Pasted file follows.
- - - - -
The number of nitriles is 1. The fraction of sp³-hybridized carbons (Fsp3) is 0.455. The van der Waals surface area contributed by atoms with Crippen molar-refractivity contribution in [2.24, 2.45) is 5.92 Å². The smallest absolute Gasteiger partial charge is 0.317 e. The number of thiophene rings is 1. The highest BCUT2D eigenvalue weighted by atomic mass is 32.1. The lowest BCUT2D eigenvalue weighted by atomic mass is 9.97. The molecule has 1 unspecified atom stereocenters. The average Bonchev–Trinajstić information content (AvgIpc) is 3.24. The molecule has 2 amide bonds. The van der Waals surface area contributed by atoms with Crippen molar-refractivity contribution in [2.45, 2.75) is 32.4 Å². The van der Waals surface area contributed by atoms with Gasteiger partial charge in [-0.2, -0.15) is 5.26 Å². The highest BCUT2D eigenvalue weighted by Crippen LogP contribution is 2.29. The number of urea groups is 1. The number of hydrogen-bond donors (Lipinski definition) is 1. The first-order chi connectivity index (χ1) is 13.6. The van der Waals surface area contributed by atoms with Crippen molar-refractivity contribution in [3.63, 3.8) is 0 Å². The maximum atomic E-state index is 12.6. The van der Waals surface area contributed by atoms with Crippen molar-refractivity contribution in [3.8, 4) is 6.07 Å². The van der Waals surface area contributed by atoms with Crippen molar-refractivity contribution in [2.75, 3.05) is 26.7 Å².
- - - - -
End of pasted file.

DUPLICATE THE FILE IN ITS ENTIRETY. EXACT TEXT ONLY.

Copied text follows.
The number of nitriles is 1. The fraction of sp³-hybridized carbons (Fsp3) is 0.455. The van der Waals surface area contributed by atoms with Crippen molar-refractivity contribution in [2.24, 2.45) is 5.92 Å². The smallest absolute Gasteiger partial charge is 0.317 e. The number of thiophene rings is 1. The highest BCUT2D eigenvalue weighted by atomic mass is 32.1. The lowest BCUT2D eigenvalue weighted by atomic mass is 9.97. The molecule has 1 unspecified atom stereocenters. The average Bonchev–Trinajstić information content (AvgIpc) is 3.24. The molecule has 2 amide bonds. The van der Waals surface area contributed by atoms with Crippen molar-refractivity contribution in [2.45, 2.75) is 32.4 Å². The van der Waals surface area contributed by atoms with Gasteiger partial charge in [-0.2, -0.15) is 5.26 Å². The highest BCUT2D eigenvalue weighted by Crippen LogP contribution is 2.29. The number of urea groups is 1. The number of hydrogen-bond donors (Lipinski definition) is 1. The first-order chi connectivity index (χ1) is 13.6. The van der Waals surface area contributed by atoms with Crippen molar-refractivity contribution in [3.63, 3.8) is 0 Å². The maximum atomic E-state index is 12.6. The van der Waals surface area contributed by atoms with Crippen molar-refractivity contribution in [3.8, 4) is 6.07 Å². The van der Waals surface area contributed by atoms with Crippen molar-refractivity contribution in [2.75, 3.05) is 26.7 Å².